Co-Owners of Gloucester Gate Residences’ bid to convert from an apartment building to condominiums is underway and likely to pass through city council in February.
"They’ve applied to convert from apartments to condominiums because the ownership is changing. What I understand is that there are issues around financing of the units and managing the property and also a legislative framework for managing the property that needs to be addressed," said Toronto city planner Kyle Knoeck.
Now the tenants living at 30 Gloucester St. are attempting to have the law changed.
The city’s official plan prohibits conversion of buildings that were originally constructed as rental apartment buildings to condominiums — as long as the vacancy rate in the city is less than 2.5 per cent.
So the 253-unit apartment-building co-owners have to make an application to amend the official plan because of the existing policy.
Official Plan Amendment II, which is council’s latest direction on the Rental Housing Protection Act, would provide exceptions for co-ownership to convert to condominiums, providing that the building meets certain conditions.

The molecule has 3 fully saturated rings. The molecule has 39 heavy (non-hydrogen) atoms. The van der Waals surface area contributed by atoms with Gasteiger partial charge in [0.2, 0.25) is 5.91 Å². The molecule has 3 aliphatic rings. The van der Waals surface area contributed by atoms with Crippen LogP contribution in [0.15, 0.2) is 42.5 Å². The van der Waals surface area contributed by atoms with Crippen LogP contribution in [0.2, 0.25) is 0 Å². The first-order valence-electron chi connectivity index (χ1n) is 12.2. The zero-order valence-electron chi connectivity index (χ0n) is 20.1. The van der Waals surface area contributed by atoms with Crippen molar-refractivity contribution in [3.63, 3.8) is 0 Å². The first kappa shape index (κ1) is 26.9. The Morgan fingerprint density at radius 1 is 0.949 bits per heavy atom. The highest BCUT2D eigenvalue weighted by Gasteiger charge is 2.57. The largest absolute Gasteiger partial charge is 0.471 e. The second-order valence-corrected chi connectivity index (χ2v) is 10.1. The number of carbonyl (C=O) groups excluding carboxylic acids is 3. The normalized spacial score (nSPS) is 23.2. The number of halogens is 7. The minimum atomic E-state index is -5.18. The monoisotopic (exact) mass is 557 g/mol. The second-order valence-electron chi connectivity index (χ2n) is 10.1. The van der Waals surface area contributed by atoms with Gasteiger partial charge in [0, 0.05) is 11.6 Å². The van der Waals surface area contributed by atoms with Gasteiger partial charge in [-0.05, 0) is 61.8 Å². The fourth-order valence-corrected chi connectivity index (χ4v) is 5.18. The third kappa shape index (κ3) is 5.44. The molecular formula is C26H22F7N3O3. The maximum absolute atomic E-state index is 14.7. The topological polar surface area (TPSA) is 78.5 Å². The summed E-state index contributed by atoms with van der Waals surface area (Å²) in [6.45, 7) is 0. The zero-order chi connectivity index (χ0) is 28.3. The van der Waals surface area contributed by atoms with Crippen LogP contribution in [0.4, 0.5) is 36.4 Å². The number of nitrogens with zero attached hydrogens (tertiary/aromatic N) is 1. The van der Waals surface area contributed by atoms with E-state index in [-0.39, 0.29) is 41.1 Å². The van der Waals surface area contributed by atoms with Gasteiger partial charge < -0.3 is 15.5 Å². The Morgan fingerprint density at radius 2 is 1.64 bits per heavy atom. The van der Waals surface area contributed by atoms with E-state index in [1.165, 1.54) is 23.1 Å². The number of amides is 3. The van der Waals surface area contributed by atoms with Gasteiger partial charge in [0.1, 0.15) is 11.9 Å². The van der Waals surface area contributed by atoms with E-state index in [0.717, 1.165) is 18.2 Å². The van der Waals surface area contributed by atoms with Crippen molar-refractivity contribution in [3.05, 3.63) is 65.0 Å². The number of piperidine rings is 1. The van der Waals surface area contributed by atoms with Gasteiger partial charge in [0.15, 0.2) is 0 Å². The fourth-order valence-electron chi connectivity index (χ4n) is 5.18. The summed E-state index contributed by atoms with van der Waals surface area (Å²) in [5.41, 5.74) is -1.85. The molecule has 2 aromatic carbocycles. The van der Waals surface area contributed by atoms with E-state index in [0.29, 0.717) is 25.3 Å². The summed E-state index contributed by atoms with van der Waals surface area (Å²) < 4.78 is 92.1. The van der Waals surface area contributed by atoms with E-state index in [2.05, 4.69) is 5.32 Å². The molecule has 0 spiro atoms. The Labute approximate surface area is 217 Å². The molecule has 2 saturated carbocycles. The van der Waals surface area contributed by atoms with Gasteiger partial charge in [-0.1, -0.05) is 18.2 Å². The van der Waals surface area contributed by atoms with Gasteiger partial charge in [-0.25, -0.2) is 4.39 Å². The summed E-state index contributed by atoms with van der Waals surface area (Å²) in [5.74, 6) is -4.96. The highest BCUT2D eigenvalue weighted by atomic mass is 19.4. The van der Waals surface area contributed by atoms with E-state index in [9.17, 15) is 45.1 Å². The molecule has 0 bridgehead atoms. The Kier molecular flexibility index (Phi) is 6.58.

"I’m in support of it," said Toronto – Centre Councillor Kyle Rae (Ward 27), because it’s not a market co-op. "People, who live there, own it. It’s an anomalous building. It’s been co-owned for 20 years."
Rae said a ‘co-ownership’ refers to a large number of people who own shares of a conversion formula developed in the mid-’80s when condominiums were fairly new to the city.
At its core, co-ownership’s were primarily created to allow each individual the rights to home ownership without the substantial costs associated with a typical condominium. The difference from a condominium and a co-op is that people don’t own their own units, they own a share of the property.
"The reason Co-Owners of Gloucester Gate Residences applied for the official plan amendment is because OPA II isn’t in effect. If it were, then there would be provisions in the official plan to guide conversions of co-ownership buildings, like the one on Gloucester," said Knoeck.
"It’s not about taxes that they’re doing this — people who own a unit in a co-ownership building have a horrible time financing their unit," said Rae. "Somebody, who wants to buy it, has trouble getting a mortgage and they become stuck for life, and that’s why I’m in support of it, because it frees up the process. A lot of condos downtown are rental. There are very few buildings like this in the city."